Until suddenly it wasn’t.

The show twisted into something unrecognizable and unpleasant. And so I abandoned Doctor Who just as it had abandoned me.

If you asked me in 2016 if I would ever watch Doctor Who again, I probably would’ve shaken my head and sighed. The chances of the show making the kind of changes necessary to pull me back seemed slim to none. But here we are, fall 2018, and I am so excited about the Season 11 premiere that I can barely stand it.

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Pull List: Beginnings and Endings in Euthanauts and The Wilds

When is the end is not the end? The two indie comics featured in this month’s Pull List aim to answer just that. While Euthanauts examines life after death, The Wilds travels through survival and undeath in the age of the apocalypse. Each take well-worn tropes and twist them into the unconventional, and they do it with an eye toward diversity. I hope you’ve cleared some space in your subscriptions box…

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Fall 2018 TV: What’s New, What’s Old, And What’s Best Forgotten

And we’re back with Tor.com’s annual television schedule! covering premieres of science fiction/fantasy and adjacent shows. This season spells bad news for science fiction and fantasy fans. If the fall schedule is any indication, our nationwide SFF fever has broken, and the comedown is apparently a rash of procedurals and family dramas or sitcoms.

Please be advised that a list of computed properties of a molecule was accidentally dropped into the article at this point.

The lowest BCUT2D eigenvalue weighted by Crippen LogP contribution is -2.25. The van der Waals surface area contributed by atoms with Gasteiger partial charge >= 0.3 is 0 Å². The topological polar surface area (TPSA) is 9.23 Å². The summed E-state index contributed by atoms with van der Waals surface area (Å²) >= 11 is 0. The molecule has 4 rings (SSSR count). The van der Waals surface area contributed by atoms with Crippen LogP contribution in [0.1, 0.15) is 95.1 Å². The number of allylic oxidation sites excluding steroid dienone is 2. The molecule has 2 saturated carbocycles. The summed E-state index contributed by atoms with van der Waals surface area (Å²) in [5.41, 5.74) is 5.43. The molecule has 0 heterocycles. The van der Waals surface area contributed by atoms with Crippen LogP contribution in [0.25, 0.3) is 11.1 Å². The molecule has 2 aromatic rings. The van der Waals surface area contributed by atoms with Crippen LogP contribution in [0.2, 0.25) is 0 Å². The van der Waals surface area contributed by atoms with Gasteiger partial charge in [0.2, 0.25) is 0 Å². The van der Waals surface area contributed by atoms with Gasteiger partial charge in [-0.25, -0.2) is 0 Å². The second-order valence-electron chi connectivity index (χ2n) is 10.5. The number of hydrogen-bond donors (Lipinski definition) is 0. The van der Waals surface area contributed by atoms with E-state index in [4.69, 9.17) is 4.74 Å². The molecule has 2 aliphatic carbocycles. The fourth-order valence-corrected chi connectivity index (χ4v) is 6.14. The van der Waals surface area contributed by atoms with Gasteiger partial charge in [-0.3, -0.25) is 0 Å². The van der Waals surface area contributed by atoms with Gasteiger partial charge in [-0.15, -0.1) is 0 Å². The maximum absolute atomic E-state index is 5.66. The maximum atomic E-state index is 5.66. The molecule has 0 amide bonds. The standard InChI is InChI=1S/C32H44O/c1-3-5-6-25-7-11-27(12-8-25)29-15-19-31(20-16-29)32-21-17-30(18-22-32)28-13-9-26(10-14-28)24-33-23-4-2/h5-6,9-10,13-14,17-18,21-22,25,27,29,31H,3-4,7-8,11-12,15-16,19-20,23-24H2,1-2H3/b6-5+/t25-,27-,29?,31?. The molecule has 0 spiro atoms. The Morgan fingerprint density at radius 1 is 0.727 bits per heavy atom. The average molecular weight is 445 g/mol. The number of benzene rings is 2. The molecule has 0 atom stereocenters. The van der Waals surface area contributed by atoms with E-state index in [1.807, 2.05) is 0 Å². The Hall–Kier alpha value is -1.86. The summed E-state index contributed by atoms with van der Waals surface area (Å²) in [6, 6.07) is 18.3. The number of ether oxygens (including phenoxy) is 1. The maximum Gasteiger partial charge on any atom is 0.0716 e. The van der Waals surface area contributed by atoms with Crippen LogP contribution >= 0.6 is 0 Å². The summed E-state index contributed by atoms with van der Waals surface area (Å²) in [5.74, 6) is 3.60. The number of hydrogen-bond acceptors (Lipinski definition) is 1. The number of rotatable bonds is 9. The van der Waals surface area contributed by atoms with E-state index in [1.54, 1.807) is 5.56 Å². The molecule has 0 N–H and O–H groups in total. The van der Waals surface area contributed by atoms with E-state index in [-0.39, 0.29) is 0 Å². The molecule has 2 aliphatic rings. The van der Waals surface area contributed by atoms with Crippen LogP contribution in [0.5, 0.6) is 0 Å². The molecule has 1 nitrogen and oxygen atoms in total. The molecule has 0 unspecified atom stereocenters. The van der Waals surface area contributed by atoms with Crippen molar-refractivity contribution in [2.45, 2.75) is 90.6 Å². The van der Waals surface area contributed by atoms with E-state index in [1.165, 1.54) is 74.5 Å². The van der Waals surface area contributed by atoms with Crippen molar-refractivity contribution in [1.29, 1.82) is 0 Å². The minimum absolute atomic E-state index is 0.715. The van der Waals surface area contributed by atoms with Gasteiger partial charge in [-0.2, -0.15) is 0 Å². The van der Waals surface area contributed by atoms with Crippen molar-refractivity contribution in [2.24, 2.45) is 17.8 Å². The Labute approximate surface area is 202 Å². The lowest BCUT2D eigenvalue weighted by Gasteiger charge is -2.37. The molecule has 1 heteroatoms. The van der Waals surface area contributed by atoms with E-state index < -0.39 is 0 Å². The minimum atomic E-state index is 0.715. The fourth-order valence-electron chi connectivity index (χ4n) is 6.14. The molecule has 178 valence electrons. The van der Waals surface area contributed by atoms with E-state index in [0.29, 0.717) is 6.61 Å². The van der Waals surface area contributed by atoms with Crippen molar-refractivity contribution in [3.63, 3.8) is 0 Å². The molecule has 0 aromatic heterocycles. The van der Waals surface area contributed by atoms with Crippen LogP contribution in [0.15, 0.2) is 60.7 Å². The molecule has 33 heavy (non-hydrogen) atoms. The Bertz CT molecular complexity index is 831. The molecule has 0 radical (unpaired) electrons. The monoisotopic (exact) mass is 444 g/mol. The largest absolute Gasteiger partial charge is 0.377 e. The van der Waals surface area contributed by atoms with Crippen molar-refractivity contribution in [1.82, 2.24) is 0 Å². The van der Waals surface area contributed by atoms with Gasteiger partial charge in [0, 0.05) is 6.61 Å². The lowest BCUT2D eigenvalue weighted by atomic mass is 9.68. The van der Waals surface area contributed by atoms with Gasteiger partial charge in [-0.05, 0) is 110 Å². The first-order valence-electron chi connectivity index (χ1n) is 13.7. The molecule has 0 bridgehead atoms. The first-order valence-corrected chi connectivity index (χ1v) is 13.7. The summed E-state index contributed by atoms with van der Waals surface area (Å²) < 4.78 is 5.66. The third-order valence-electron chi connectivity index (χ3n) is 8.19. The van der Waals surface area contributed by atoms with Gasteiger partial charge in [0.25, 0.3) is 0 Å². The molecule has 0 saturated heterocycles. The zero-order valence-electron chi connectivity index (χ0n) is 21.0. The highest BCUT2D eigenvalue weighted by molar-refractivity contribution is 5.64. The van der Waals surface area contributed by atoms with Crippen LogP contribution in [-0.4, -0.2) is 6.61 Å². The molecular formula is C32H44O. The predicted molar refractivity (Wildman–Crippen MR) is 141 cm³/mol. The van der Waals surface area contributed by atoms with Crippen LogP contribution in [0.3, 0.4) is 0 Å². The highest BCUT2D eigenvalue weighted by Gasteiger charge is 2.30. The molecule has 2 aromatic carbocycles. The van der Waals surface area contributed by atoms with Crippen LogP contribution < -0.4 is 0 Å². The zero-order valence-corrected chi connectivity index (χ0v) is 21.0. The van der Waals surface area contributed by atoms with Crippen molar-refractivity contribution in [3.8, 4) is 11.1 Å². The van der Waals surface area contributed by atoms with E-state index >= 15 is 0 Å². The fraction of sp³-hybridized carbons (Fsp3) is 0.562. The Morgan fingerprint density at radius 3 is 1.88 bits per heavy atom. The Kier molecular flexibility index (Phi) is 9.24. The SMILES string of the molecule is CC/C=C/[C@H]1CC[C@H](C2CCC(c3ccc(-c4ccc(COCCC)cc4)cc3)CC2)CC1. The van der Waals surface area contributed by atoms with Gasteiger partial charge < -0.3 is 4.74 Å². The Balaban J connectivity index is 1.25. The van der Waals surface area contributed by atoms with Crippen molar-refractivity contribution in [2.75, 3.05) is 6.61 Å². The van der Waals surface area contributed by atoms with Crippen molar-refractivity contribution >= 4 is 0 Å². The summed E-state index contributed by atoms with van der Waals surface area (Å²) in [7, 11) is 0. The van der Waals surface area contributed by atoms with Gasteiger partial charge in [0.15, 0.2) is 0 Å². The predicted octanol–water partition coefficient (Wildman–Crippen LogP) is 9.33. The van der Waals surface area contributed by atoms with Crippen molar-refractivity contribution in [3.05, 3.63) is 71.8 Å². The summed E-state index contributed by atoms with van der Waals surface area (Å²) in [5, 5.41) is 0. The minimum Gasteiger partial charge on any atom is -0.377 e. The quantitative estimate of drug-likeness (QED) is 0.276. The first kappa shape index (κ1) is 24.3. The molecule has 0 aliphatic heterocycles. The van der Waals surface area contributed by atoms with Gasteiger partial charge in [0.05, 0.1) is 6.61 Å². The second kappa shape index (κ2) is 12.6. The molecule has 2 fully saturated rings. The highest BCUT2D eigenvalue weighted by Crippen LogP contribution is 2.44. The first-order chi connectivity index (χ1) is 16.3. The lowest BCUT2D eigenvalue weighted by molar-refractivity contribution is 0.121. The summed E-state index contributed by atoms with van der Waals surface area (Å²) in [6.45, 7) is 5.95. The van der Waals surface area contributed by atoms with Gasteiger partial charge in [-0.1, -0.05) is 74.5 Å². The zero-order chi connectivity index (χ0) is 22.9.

With the obvious exception of the CW, broadcast networks seem to have tired of fantastical settings and technobabble, with most of the new projects launching on streaming sites or cable, many as children’s animated shows. A few geeky or geeky-adjacent shows—like iZombie, Brooklyn Nine-Nine, and Roswell New Mexico—won’t appear until 2019. Otherwise, it’s a pretty dreary slate.

So here’s a list that’s not as long as it could be of all the new and returning science fiction, fantasy, horror, and speculative-adjacent shows for the Fall 2018 television season. New shows are in bold.

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Epic Poetry + Space Opera + YA Fantasy = A Spark of White Fire by Sangu Mandanna

Esmae has a secret, one that when revealed will reshape the galaxy. For most of her life she thought she was alone, an orphaned girl left to a foundling home on the the spaceship Wychstar. But when Amba, the goddess of war, shared the dark truth of her birth, Esmae knew she was fated for greater things. Years later, King Darshan proposes a nearly competition with a indestructible, sentient ship, the Titania, as the prize. Darshan tilts the game in favor of the exiled prince Alexi, whom he hopes will use it with his brother Bear to take back throne of Kali from their usurper uncle Elvar. Instead, Esmae wins and announces her secret: she is Alexi’s long lost twin. And the match of fate is struck.